Unlike the Collared-Doves that have spread across North America, these parrots remain confined, for now. They have persevered and now thrive in a land where they had not evolved.  They live among plants and other animals their ancestors would never have seen.  Birds from Europe, plants from Australia and South Africa.  All at sea level.  Now that climate change is altering the natural world, we humans must rise to the task of trying to manage on behalf of our fellow species wherever possible.  How these parrots won their place in San Francisco could hold a number of key insights into what other species will have to do as they confront the changes that will surround even the most sedentary plant or animal. Can we humans ameliorate the pending disasters?  The San Francisco parrots may become a model for how humans can help or enable other species to survive the coming extinction crisis.

Rapid evolution of Galapagos finches: 

I have just published my book, San Francisco’s Natural History: Sand Dunes to Streetcars. It traces the many severe changes man has wrought.  Click here for more info. It is now for sale at Green Apple Books on Clement Street.













Aratinga erythrogenys.or Psittacara erythrogenys, Red-amsked conure or parakeet.

Mitred conure, Aratinga mitrata…in 1995

Parrots FAQ:

Pelican Media, producer of parrot and brown pelican docs:
1736 Stockton Street, Suite 2
San Francisco, CA 94133   



  1. We lived in SF for some years and these parrots often visited our Cole Valley neighborhood. Our house was like a perfect blind and so we could study them easily (they’d roost in an apple and oak tree right next to our large 2nd-story picture-window). It was like Jane Goodall, but for parents rather than chimps. We spent much time studying and tracking them.

    There are two main flocks: one roosts in the Presidio and one in the Embarcadero. During the day they disperse into smaller groups and forage. There’s also a flock in Brisbane and a smaller flock in Sunnyvale (silicon valley). Their population seems to be increasing. They didn’t come to Cole valley until 2012.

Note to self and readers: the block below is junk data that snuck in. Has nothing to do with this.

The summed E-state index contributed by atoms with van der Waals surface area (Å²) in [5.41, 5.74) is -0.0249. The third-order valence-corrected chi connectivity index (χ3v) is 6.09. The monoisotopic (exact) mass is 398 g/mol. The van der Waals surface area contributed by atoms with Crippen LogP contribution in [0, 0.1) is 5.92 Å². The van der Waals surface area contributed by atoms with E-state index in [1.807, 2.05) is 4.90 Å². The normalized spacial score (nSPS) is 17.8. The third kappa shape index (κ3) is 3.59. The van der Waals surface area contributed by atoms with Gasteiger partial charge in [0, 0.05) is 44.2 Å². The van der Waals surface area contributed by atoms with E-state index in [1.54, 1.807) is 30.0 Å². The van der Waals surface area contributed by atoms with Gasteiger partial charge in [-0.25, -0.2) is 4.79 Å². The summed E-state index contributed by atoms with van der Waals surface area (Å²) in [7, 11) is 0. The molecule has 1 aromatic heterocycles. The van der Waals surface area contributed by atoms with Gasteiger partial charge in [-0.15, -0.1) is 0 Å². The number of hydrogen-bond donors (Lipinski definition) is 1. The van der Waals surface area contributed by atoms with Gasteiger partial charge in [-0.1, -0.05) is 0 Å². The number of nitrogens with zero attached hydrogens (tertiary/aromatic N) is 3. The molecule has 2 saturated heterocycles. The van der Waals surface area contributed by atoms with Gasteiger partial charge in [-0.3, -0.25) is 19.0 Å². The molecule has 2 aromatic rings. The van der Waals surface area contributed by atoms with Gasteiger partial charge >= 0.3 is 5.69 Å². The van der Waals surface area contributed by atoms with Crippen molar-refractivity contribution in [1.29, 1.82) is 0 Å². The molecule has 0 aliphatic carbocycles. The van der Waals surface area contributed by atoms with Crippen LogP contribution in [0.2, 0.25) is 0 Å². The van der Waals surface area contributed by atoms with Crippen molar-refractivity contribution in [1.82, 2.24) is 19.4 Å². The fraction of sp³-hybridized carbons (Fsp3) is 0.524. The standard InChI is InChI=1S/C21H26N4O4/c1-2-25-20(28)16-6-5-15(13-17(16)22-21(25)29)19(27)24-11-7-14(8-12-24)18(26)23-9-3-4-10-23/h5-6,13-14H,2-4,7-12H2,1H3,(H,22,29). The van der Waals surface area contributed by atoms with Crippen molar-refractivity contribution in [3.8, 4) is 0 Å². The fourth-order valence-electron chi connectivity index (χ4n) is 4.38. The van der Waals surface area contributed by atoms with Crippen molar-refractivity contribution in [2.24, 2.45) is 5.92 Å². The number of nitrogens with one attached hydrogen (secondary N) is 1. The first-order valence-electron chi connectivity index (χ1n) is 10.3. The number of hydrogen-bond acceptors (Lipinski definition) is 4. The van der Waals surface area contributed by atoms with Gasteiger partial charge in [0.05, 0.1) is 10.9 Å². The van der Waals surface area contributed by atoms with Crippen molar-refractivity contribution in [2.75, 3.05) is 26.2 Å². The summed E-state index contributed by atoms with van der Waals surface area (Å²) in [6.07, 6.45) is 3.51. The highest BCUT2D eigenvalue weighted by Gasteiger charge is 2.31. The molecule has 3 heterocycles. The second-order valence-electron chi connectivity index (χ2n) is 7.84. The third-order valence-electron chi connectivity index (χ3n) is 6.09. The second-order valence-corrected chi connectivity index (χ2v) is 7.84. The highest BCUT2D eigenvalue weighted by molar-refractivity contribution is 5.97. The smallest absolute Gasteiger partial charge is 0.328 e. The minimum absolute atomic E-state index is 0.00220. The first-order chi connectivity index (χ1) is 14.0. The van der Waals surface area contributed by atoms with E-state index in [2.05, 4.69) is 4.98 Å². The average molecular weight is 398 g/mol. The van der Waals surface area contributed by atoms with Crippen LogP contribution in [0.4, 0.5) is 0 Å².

Genetically they’re actually hybrids – a mix of Mitred, Cherry-Heads and a couple other species. Cherry-Heads are the dominant thread but if you observe closely there is much variation. Evolutionary pressures are deeply active on these birds. They are much larger and heavier than their tropical kin, and with heavier down. They weigh up to 200g – much heavier than their ancestors. No doubt compensation for the colder weather. They are also affected by a terrible neural disease. This leaves them progressively weaker and eventually they can no longer fly. Many young parrots come down with it. We’ve seen a couple survive this disease but generally it’s fatal. No one knows the origin of the disease – viral or environmental. But it’s another evolutionary stress that heavily prunes back the population.

    We had a young parrot (still entirely green) that would come to our deck every day with her parents. Unfortunately she got this disease and became progressively weaker. She took to roosting in our oak tree in the evening – a desperate act for a parrot as they *always* stick together, particularly at night (a lone parrot is an unhappy parrot). One day she crash-landed on our deck and was too weak to go further. She was almost dead. So we took her in.

    We’ve now had “Belvedere” for 4 years. She recovered from the disease after months of nursing, but will never be able to fly again. However she’s become completely tame and a joy to have around. She now lives in Ashland Oregon with her human flock.

    They’re amazing creatures. Their intelligence and playfulness really shines through. And they’re certainly a case-study in evolutionary biology. Some ambitious PhD student should really consider them for a thesis.